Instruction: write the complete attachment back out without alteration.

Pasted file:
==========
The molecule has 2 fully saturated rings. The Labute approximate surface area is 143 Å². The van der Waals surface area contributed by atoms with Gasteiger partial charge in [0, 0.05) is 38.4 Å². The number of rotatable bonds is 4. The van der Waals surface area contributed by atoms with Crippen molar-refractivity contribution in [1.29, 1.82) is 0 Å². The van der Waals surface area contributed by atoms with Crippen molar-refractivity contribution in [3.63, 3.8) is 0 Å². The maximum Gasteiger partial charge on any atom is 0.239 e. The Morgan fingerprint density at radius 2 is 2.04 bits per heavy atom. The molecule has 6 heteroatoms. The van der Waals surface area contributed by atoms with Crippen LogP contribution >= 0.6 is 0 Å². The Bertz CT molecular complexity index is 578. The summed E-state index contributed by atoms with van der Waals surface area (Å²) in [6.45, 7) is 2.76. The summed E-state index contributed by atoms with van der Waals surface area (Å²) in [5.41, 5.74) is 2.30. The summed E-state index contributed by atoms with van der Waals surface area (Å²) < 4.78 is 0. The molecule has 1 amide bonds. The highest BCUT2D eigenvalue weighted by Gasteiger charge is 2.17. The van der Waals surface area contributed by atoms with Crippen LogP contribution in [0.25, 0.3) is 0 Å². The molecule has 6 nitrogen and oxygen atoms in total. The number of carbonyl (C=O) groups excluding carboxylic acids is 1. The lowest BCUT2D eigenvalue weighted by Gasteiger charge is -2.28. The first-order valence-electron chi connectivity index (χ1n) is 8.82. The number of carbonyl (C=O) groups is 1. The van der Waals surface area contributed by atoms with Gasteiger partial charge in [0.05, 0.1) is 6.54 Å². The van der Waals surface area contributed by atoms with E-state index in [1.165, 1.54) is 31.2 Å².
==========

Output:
The molecule has 2 fully saturated rings. The Labute approximate surface area is 143 Å². The van der Waals surface area contributed by atoms with Gasteiger partial charge in [0, 0.05) is 38.4 Å². The number of rotatable bonds is 4. The van der Waals surface area contributed by atoms with Crippen molar-refractivity contribution in [1.29, 1.82) is 0 Å². The van der Waals surface area contributed by atoms with Crippen molar-refractivity contribution in [3.63, 3.8) is 0 Å². The maximum Gasteiger partial charge on any atom is 0.239 e. The Morgan fingerprint density at radius 2 is 2.04 bits per heavy atom. The molecule has 6 heteroatoms. The van der Waals surface area contributed by atoms with Crippen LogP contribution >= 0.6 is 0 Å². The Bertz CT molecular complexity index is 578. The summed E-state index contributed by atoms with van der Waals surface area (Å²) in [6.45, 7) is 2.76. The summed E-state index contributed by atoms with van der Waals surface area (Å²) in [5.41, 5.74) is 2.30. The summed E-state index contributed by atoms with van der Waals surface area (Å²) < 4.78 is 0. The molecule has 1 amide bonds. The highest BCUT2D eigenvalue weighted by Gasteiger charge is 2.17. The van der Waals surface area contributed by atoms with Crippen LogP contribution in [0.25, 0.3) is 0 Å². The molecule has 6 nitrogen and oxygen atoms in total. The number of carbonyl (C=O) groups excluding carboxylic acids is 1. The lowest BCUT2D eigenvalue weighted by Gasteiger charge is -2.28. The first-order valence-electron chi connectivity index (χ1n) is 8.82. The number of carbonyl (C=O) groups is 1. The van der Waals surface area contributed by atoms with Gasteiger partial charge in [0.05, 0.1) is 6.54 Å². The van der Waals surface area contributed by atoms with E-state index in [1.165, 1.54) is 31.2 Å².